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James 2:10

ESV For whoever keeps the whole law but fails in one point has become guilty of all of it.
NIV For whoever keeps the whole law and yet stumbles at just one point is guilty of breaking all of it.
NASB For whoever keeps the whole Law, yet stumbles in one point, has become guilty of all.
CSB For whoever keeps the entire law, and yet stumbles at one point, is guilty of breaking it all.
NLT For the person who keeps all of the laws except one is as guilty as a person who has broken all of God’s laws.
KJV For whosoever shall keep the whole law, and yet offend in one point, he is guilty of all.

What does James 2:10 mean?

In the previous verse, James insisted that to show favoritism to a wealthy person over a poor one is a sin. It is a failure to obey God's command to love others as we love ourselves. We become, by definition, lawbreakers.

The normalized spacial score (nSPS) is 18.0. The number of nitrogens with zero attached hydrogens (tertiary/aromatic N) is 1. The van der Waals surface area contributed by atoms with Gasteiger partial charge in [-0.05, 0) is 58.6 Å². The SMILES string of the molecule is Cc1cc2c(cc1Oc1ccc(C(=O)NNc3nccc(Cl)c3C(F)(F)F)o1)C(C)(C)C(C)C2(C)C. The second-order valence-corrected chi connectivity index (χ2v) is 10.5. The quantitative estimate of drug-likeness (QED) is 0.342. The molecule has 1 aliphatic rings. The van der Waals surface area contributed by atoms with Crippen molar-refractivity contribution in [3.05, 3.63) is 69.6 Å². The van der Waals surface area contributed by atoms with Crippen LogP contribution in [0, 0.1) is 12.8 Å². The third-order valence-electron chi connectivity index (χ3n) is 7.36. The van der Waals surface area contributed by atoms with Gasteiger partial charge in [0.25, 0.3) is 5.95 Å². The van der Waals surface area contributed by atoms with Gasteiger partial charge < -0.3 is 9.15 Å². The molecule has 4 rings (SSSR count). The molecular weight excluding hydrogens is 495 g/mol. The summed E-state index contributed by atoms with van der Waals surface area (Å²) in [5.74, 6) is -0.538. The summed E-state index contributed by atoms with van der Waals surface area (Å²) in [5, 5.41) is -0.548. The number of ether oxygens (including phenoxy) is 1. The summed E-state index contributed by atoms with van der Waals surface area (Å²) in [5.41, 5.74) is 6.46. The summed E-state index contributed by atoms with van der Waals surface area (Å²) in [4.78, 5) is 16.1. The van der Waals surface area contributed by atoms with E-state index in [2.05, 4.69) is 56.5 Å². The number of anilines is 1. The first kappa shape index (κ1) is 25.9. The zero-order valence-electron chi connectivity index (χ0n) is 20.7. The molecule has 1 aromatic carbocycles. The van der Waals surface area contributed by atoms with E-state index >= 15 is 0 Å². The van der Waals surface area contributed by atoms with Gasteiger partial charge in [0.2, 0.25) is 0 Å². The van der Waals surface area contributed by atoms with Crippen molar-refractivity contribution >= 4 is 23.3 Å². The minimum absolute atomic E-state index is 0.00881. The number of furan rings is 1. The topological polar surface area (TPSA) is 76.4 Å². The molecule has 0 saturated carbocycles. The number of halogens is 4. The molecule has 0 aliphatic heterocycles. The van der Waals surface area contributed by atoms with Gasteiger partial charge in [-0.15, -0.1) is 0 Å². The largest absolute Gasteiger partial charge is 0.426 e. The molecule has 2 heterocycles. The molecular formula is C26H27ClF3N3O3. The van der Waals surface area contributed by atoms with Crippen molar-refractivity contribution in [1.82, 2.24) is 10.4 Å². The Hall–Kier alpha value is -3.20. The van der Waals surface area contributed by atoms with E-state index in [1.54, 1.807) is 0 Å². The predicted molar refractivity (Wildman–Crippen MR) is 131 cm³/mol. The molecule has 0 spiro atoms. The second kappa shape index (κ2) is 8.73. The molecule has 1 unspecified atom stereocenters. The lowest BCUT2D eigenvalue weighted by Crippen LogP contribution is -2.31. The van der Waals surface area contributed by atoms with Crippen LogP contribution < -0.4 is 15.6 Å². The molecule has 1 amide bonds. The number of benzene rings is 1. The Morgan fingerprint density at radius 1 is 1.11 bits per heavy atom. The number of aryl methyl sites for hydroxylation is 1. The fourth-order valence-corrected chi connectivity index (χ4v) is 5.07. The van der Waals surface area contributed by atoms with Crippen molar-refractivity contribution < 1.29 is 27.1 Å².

James recognizes that our human tendency is to dismiss our sin. But he's not going to let us off of the hook. To sin in this area of favoritism and prejudice, James reveals, makes us just as guilty as if we had systematically broken every single command in the Law. The point is not that all sins are equally heinous. Rather, it is that on God's legal scorecard, for those He will judge according to the Old Testament Law, even one sin is damning. A person either is perfect, or they are not. One "stumble," as James describes it here, earns us the same "fail" rating as a lifetime of deliberate disobedience.

In a few verses, James will make the point that such a reality should make us depend all the more on God's mercy. This grace is available to all who trust in Christ for the forgiveness of our sins. For now, though, James wants us to understand that this sin of discriminating against others, based on the world's standards, is just that: a sin. The laws we follow do not make up for the ones we break.
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